Build or burn?

The Chief Executive has to go

There is a word I rarely heard in the early part of my career that I hear all the time these days – ‘governance’.  It’s a nuanced concept and one which can provoke some hostility, partly because of the small industry that has grown up around corporate governance and risk management over the last two decades.  Conrad Black, the Canadian head of Hollinger International, on discussing a new appointment to his Board is quoted as saying, ‘I hope he’s not one of those corporate governance zealots’.  Much later, Mr Black served 3 years in prison for fraud – so it goes.

Good people can function well even in poor governance systems, but the best governance in the world won’t protect you if the quality of the people within it is poor.  People are more important than governance.

It follows that any system of governance has one critically important role above all others: the removal of the Chief Executive.  This is as true for the ‘star’ CEO of a large company as it is the leader of a small community group.  Other governance roles are important to a healthy, functioning organisation, but secondary.

This power of removal is why there is tension in the relationship between the Chief Exec and the Chairman of the Board (or any governance committee).  To function well the relationship needs to be so close the Chairman can never truly be called ‘independent’.  Nevertheless, as Chairman, you cannot be the Chief Exec’s friend.  The power in the relationship is too uneven because, if things go wrong, the Chairman will have to be chief executioner.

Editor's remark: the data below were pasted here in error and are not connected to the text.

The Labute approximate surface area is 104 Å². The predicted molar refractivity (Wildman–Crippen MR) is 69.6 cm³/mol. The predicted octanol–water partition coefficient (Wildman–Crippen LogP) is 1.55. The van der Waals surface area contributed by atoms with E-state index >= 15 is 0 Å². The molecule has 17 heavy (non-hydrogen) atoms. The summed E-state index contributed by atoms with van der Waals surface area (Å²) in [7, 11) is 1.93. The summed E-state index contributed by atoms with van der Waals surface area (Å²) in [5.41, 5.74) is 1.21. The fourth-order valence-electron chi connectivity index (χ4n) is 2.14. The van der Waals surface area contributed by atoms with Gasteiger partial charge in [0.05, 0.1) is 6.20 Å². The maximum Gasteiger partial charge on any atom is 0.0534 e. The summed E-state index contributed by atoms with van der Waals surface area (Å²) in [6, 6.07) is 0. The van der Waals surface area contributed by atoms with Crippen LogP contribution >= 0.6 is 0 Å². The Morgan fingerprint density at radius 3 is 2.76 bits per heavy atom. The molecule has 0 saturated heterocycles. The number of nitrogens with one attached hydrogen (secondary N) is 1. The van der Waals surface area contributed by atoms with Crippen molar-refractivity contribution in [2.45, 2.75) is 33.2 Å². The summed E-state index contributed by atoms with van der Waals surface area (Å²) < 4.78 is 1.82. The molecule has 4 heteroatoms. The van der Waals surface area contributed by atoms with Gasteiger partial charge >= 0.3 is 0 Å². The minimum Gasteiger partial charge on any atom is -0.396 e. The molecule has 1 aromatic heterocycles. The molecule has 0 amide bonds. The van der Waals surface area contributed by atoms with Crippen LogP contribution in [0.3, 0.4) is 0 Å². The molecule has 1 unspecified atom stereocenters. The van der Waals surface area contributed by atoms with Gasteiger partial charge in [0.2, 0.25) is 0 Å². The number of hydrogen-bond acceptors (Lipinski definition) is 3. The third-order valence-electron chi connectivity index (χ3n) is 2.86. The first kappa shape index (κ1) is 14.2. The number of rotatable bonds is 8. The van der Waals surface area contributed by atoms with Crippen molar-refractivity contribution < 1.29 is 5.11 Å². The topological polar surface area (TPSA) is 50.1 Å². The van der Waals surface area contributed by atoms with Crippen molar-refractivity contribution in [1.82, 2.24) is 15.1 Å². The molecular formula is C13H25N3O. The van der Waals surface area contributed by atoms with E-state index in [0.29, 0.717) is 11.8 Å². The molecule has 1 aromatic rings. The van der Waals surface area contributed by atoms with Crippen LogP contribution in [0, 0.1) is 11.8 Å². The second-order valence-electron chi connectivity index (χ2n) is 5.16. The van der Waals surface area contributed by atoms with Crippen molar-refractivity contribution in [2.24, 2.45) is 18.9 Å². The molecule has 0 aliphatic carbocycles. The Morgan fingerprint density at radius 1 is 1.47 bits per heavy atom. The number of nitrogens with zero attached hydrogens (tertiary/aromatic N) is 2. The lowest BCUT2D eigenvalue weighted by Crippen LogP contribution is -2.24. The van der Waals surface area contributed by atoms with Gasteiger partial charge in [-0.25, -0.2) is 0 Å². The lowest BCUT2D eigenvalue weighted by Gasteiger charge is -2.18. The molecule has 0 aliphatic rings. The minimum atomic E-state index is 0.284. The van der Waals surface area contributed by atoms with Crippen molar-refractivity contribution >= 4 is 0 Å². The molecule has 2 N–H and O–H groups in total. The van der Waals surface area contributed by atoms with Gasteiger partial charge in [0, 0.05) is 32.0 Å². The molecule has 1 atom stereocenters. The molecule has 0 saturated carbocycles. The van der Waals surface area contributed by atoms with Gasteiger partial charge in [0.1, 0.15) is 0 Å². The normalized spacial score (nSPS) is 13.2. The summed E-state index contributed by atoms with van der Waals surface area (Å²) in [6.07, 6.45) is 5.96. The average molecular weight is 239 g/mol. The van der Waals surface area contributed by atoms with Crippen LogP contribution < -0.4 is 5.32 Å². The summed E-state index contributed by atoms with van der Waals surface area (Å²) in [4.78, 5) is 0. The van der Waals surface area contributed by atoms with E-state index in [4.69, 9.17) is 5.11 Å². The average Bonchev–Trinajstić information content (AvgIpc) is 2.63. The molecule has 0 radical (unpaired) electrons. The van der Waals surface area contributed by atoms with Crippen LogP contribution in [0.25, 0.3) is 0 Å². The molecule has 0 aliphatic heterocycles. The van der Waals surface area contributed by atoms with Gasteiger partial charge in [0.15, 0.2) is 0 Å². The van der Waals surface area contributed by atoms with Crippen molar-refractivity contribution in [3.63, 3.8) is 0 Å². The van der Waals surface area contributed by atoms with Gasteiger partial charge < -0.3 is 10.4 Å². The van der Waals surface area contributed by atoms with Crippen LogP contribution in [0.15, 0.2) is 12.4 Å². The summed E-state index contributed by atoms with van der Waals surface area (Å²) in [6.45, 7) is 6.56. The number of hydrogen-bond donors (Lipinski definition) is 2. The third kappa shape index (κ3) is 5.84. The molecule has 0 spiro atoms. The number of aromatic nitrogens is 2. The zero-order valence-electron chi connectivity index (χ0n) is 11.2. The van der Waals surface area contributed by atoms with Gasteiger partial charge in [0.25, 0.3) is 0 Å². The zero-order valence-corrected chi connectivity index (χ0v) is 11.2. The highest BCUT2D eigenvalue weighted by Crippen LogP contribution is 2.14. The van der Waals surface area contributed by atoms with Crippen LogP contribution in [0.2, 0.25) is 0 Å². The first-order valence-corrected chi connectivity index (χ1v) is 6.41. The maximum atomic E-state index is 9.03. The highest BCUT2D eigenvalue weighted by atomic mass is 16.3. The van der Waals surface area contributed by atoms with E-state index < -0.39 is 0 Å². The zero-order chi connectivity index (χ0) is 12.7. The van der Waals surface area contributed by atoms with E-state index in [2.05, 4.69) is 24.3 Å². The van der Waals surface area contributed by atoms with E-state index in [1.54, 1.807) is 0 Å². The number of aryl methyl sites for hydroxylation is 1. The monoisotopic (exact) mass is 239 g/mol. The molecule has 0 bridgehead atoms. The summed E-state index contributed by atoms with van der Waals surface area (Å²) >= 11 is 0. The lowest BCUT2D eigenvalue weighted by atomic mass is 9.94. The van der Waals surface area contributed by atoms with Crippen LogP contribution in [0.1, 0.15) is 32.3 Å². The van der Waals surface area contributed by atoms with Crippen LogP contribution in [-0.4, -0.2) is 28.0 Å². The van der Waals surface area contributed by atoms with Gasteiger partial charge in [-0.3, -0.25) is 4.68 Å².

Good governance encompasses other, less dramatic, roles such as independent scrutiny, external experience and networks, stakeholder communication, and due diligence on the really big decisions.  I recommend a ‘true friends will tell it to you straight’ stance for non-executives.  Investors should give a wide berth to companies with combined Chairman/CEO roles or companies where a large proportion of shares is held privately or has restricted voting rights. The risk that the company is being run for a benefit other than yours is too high.

However, I quite like Conrad Black’s quote because there is a point at which too much oversight weighs down the effectiveness of decision-making.  There can occasionally be a strand of lawyerly pernicketiness to governance that ignores the big picture and gets everyone bogged down in points of principle of questionable importance.  And the limitations of a non-executive director make boards where non-executives vastly outnumber executives –  the norm in most publicly-quoted companies and charities – dangerously light in terms of knowledge of what’s going on in the business they are responsible for.  UK corporate governance has evolved into essentially a two-tier board structure within the legal framework of a unitary board.

Stripped of embellishments, governance is simply a word that means ‘how decisions are made’.  In private companies, it is quite rare for governance to be unclear.  In the public and charitable sector sometimes less so.  Such organisations are not in complete control of their revenues can therefore never be fully master of their own destiny, especially if operating in a politicised industry such as education or healthcare.  Because the potential for uncertain governance is substantial, public sector organisations and charities spend much more time on governance-related matters than do private companies.

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